How bassoonist Siegfried Jerusalem became one of the leading heldentenors of his generation is one of the great stories in the world of opera. At a recording in Stuttgart of the operetta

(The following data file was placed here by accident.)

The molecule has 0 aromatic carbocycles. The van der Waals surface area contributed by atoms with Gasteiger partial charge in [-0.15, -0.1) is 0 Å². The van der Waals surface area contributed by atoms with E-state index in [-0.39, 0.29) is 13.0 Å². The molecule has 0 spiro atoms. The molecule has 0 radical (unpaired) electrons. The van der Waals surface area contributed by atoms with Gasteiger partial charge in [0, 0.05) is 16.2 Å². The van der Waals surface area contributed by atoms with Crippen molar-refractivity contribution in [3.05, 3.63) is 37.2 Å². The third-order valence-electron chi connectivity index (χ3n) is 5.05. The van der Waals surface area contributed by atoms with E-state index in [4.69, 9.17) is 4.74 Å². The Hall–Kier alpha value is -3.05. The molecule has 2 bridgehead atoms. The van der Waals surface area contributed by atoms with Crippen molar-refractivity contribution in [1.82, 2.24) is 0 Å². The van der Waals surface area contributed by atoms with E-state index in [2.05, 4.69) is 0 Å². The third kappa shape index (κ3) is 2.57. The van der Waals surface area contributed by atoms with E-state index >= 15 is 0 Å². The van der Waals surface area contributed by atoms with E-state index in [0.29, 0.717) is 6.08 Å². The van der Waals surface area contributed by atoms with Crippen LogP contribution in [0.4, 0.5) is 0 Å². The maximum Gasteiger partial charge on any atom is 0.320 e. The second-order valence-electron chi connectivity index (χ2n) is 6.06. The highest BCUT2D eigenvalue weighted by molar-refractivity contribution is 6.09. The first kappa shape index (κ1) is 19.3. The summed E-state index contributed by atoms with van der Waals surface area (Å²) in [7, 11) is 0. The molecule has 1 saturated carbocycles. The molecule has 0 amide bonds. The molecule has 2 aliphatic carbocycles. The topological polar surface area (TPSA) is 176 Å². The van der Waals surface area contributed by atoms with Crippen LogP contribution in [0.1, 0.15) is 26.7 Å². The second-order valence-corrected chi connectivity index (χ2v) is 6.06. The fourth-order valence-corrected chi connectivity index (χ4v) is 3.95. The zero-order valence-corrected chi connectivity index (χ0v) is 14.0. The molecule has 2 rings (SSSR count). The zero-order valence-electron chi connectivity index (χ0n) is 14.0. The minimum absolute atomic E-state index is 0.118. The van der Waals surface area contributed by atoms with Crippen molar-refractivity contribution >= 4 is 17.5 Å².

"Der Zigeunerbaron," the tenor, Franco Bonisolli, had backed out of the production, and Jerusalem was playing bassoon in the orchestra. With no tenor in sight, his colleagues in the orchestra knew that Jerusalem sang and persuaded him to audition for conductor Kurt Eichhorn. He was impressed with his voice, and Jerusalem learned the part in one week and recorded it. Already in his thirties, Jerusalem started his new musical life as a singer. He studied the part of Lohengrin, and learned it in two weeks, took it to auditions everywhere and was given a contract to sing it in Aachen. Lohengrin was also the vehicle for his début in Hamburg, Berlin, Munich, Bayreuth, the Metropolitan Opera, and La Scala. He has performed Parsifal at Bayreuth, Vienna, Paris and Hamburg; Tristan at Bayreuth, and Siegmund and Siegfried just about everywhere. These days, Jerusalem has left behind his heldentenor days and now concentrates on the Charaktertenor Wagner roles. Loge in Das Rheingold is one of his specialties.